Nfld. & Labrador

Mother's Day for Fort Mac moms: Coping with disaster instead of celebrating

Mothers who would normally be treated to homemade cards and breakfast in bed in their Fort McMurray homes on Mother’s Day will be celebrating the holiday much differently this year.

Moms with connections to Newfoundland ‘hold kids that much more closer’ after fleeing disaster

Andrea Reardon, originally from St. John’s, with her three-year-old daughter Quinn. (A Thousand Words Photography.)

Mothers who would normally be treated to homemade cards and breakfast in bed in their Fort McMurray homes on Mother's Day will be celebrating the holiday much differently this year.

Evacuee mothers have a lot to worry about — their financial future and the possibility of not having a house or a job to go back to. But their number one priority, now more than ever, is to be a strong and supportive mom.

Maternal instinct

When Andrea Reardon, originally from St. John's, realized flames were close enough to force her flee, her maternal instinct kicked in.

"You just don't think about yourself or your own stuff, you think about them and you need to keep them safe," said Reardon.

"I was pretty much telling them, 'I need you to be calm for mom, I need you to listen… we're going to pack some things and we're going to go somewhere safe.'"

Andrea Reardon, originally from St. John’s, with her boyfriend Ben van Driesum and their children Aaron, 6, and Quinn 3. (A Thousand Words Photography.)

The panicked escape from a burning city has changed Andrea Reardon as a person and as a parent.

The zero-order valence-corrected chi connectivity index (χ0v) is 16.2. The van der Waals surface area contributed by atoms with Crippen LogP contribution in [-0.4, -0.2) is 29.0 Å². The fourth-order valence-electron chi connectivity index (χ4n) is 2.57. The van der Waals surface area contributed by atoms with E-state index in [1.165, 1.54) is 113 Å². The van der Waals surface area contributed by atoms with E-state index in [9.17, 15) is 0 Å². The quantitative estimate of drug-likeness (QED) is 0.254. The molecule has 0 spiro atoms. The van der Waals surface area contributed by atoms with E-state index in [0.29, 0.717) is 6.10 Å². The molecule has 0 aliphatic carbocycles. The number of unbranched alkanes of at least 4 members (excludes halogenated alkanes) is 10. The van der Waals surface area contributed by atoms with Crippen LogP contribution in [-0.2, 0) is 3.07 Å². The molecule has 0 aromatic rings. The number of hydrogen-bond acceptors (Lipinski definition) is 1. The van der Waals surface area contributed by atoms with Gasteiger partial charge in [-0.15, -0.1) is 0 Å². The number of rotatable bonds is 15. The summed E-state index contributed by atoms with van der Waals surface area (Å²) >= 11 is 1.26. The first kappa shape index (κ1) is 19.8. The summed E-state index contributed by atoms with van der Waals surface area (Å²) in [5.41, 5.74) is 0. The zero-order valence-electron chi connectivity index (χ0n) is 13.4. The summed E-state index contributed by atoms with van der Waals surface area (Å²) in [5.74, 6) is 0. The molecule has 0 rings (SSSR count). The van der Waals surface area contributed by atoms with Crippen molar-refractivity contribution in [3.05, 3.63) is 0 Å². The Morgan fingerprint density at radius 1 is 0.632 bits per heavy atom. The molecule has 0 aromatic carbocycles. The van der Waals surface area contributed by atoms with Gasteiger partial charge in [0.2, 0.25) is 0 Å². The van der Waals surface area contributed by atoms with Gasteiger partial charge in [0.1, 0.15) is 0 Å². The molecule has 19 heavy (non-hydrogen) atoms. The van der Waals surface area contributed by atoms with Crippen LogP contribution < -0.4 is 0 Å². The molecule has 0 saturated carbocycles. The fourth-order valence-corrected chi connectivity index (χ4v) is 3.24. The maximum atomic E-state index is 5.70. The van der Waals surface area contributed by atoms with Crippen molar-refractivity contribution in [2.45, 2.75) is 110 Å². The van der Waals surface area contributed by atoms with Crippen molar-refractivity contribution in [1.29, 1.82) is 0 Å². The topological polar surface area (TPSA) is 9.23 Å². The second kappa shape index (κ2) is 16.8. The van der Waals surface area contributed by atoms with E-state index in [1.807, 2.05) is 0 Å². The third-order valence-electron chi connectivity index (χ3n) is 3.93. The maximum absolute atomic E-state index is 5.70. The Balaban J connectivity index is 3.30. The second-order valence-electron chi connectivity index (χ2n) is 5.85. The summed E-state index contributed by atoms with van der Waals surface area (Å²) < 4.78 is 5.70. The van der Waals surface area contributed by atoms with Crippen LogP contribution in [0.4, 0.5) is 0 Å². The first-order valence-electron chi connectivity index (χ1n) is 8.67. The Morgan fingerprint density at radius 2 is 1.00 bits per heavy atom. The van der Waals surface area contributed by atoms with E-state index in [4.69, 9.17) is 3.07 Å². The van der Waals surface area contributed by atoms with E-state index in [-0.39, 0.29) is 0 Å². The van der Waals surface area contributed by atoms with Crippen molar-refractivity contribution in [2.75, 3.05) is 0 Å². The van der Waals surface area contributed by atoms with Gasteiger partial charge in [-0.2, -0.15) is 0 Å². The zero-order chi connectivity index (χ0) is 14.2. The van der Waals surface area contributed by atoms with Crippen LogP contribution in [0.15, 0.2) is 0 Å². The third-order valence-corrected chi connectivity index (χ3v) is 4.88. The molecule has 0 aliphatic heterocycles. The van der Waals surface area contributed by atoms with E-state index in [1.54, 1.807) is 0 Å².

"You take your safety for granted a lot of times," said Reardon.

"I'm not going to turn into 'a bubble wrap mom' because I want my kids to be able to experience things but I'm definitely going to be a little more wary about things."

Reardon's main concern is the interruption to her children's routine and education, and hopes to bring a sense of normalcy back into their lives soon.

Andrea Reardon, originally from St. John’s, with her son Aaron. (A Thousand Words Photography.)

'Holding them that much closer'

Jennifer Morris, originally from Deer Lake, had to wait hours after the evacuation notice was ordered to leave town because she had trouble locating the school bus that her nine-year-old son Jesse Snook was on.

"It was really hard, but we're all together now and closer than ever," said Morris.

" [I'm] just holding them that much more closer. Watching their every move. Especially where I didn't know if I could have my hands on him before we left town."

Jennifer Morris, with her two children and her mother-in-law Florence Snook at Northlands Expo Centre in Edmonton preparing to register with the Red Cross. (Caroline Hillier/CBC)

Although she's still on duty as a mother in crisis, Morris is excited for Mother's Day because she'll be reunited with her own mother, who she hasn't seen since the evacuation.

'I really appreciate my mom and I love her a lot'

Nine-year-old Jesse Snook, Jennifer Morris' oldest son, credits his mom with keeping the family calm during the evacuation.

"I was a little stressed out and she told me not to worry and when we got to this place here, we were all calm," Snook said.

Jennifer Morris and her oldest son in Edmonton. (Caroline Hillier/CBC)

"She took care of me and my little brother and my dad a lot. I really appreciate my mom and I love her a lot."

ABOUT THE AUTHOR

Caroline Hillier is the producer of the St. John's Morning Show.

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